Positions for Baby:
Side-lying is another positioning option. Position your baby on a blanket on his side, and support his back with your hand or use a small rolled up blanket. Make sure both of your baby’s arms are in front of him, and slightly bend his hips and knees so your baby is comfortable. This position can also aid in reaching and playing.
Tummy Time Trouble
Tummy Time is hard work! Not every baby is going to enjoy laying on their stomach. Remember that even if baby squawks or whines, it does not mean that baby does not like it.
What if your baby is just plain angry about tummy time? KEPP TRYING!!! DON’T GIVE UP!!! The more exposure and practice the better. Baby will get stronger and hopefully tolerate the position better in time.
Try to keep the tips above in mind. Start in small time segments. Interact and play with baby during Tummy Time. If your baby likes routine (most of us do!), try doing Tummy Time every time you change baby – she will come to expect it and may not resist as much.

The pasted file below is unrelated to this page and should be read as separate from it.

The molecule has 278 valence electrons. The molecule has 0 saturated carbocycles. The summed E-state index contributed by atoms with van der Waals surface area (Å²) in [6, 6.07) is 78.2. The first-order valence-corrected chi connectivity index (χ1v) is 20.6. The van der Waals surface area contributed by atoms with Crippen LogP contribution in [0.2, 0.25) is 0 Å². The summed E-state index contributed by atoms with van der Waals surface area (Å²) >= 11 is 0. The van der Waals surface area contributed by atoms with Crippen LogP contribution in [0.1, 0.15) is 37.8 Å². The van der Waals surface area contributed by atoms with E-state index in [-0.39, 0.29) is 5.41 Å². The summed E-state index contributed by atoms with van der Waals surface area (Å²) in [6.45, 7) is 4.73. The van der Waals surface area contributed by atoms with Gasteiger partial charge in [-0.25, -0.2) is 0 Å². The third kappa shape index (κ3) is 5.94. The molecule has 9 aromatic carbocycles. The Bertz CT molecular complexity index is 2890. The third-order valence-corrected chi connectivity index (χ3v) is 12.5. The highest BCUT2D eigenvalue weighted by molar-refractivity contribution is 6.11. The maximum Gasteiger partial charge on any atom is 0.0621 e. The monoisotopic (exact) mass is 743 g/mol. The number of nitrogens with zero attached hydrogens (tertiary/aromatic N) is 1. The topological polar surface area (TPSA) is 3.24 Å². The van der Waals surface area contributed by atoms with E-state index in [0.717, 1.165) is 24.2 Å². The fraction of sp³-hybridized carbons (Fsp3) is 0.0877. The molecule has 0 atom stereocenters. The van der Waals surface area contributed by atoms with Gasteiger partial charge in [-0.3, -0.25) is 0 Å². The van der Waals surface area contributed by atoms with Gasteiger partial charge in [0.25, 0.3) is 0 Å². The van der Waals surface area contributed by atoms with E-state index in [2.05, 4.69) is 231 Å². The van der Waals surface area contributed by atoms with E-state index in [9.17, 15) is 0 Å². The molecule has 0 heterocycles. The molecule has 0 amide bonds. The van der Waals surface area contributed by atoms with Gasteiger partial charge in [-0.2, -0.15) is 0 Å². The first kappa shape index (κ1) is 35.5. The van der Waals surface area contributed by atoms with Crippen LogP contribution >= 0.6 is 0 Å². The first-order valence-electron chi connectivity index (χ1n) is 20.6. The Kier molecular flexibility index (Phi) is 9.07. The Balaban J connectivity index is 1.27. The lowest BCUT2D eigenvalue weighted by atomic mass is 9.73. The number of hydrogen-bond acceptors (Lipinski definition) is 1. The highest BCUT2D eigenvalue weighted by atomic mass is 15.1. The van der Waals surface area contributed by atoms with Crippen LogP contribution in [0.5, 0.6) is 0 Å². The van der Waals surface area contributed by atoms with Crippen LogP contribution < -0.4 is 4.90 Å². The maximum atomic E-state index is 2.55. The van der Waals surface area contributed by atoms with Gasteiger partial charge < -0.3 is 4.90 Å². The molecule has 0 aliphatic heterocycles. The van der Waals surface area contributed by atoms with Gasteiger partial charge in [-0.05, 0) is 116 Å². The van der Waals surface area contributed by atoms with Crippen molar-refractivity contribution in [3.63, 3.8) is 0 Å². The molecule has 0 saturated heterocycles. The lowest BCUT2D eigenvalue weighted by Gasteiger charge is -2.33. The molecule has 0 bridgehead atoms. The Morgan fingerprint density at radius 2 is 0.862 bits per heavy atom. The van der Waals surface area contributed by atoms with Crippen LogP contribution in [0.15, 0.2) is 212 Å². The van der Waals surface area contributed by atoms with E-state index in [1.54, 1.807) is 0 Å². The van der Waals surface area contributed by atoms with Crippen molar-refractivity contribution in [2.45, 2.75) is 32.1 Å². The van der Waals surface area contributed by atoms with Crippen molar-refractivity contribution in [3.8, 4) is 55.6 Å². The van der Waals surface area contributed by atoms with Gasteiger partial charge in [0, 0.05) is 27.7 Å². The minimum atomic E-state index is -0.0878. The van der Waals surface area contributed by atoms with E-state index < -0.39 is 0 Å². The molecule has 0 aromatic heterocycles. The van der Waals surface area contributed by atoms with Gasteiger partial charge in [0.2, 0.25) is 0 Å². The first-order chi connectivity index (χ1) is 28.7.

If you see that your baby prefers to hold her head to one side, try to do activities (make faces, sounds, talking) to encourage her to turn her head to the opposite side. If you are unable to change the preference, bring this up with your pediatrician or healthcare professional. Also, if you have done a lot of Tummy Time and are concerned baby is not meeting her developmental milestones (remember there are averages for when babies meet milestones, but these are not hard and fast rules!), you should feel comfortable letting your pediatrician know!
1. Pathways Awareness. National Survey of Pediatric Experts Indicates Increase in Infant Delays; More Tummy Time is Key. Accessed at: www.pathwaysawareness.org.